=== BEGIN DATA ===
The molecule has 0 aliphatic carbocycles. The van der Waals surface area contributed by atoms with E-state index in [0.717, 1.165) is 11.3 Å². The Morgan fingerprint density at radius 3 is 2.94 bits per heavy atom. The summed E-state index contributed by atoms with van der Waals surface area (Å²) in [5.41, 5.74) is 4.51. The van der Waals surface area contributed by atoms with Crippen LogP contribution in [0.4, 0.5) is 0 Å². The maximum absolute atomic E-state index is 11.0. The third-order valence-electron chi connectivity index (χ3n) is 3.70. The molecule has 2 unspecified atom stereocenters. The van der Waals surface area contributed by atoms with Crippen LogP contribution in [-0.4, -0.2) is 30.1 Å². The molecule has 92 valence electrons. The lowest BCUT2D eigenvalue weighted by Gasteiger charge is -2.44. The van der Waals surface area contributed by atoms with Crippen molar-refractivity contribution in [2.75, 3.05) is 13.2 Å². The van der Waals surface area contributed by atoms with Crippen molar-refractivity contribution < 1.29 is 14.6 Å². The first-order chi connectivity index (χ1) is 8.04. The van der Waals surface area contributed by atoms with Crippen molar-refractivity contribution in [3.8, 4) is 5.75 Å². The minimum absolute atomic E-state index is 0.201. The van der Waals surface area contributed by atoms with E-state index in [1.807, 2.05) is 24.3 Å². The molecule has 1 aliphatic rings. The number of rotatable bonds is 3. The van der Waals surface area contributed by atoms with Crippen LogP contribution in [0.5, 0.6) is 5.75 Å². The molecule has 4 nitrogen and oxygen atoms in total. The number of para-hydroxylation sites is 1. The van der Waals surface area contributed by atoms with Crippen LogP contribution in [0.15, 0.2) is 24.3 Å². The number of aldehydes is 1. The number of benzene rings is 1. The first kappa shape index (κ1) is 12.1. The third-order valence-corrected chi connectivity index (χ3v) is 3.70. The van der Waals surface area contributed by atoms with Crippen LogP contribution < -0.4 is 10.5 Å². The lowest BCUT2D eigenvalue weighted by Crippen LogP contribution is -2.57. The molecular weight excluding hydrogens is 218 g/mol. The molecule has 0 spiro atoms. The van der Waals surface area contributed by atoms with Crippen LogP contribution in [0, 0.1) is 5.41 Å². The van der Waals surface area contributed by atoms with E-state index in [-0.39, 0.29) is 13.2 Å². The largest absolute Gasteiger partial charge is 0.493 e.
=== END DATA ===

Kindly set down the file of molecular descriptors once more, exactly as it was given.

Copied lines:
The molecule has 0 aliphatic carbocycles. The van der Waals surface area contributed by atoms with E-state index in [0.717, 1.165) is 11.3 Å². The Morgan fingerprint density at radius 3 is 2.94 bits per heavy atom. The summed E-state index contributed by atoms with van der Waals surface area (Å²) in [5.41, 5.74) is 4.51. The van der Waals surface area contributed by atoms with Crippen LogP contribution in [0.4, 0.5) is 0 Å². The maximum absolute atomic E-state index is 11.0. The third-order valence-electron chi connectivity index (χ3n) is 3.70. The molecule has 2 unspecified atom stereocenters. The van der Waals surface area contributed by atoms with Crippen LogP contribution in [-0.4, -0.2) is 30.1 Å². The molecule has 92 valence electrons. The lowest BCUT2D eigenvalue weighted by Gasteiger charge is -2.44. The van der Waals surface area contributed by atoms with Crippen molar-refractivity contribution in [2.75, 3.05) is 13.2 Å². The van der Waals surface area contributed by atoms with Crippen molar-refractivity contribution < 1.29 is 14.6 Å². The first-order chi connectivity index (χ1) is 8.04. The van der Waals surface area contributed by atoms with Crippen molar-refractivity contribution in [3.8, 4) is 5.75 Å². The minimum absolute atomic E-state index is 0.201. The van der Waals surface area contributed by atoms with E-state index in [1.807, 2.05) is 24.3 Å². The molecule has 1 aliphatic rings. The number of rotatable bonds is 3. The van der Waals surface area contributed by atoms with Crippen LogP contribution in [0.5, 0.6) is 5.75 Å². The molecule has 4 nitrogen and oxygen atoms in total. The number of para-hydroxylation sites is 1. The van der Waals surface area contributed by atoms with Crippen LogP contribution in [0.15, 0.2) is 24.3 Å². The number of aldehydes is 1. The number of benzene rings is 1. The first kappa shape index (κ1) is 12.1. The third-order valence-corrected chi connectivity index (χ3v) is 3.70. The van der Waals surface area contributed by atoms with Crippen LogP contribution < -0.4 is 10.5 Å². The lowest BCUT2D eigenvalue weighted by Crippen LogP contribution is -2.57. The molecular weight excluding hydrogens is 218 g/mol. The molecule has 0 spiro atoms. The van der Waals surface area contributed by atoms with Crippen LogP contribution in [0, 0.1) is 5.41 Å². The van der Waals surface area contributed by atoms with E-state index in [-0.39, 0.29) is 13.2 Å². The largest absolute Gasteiger partial charge is 0.493 e.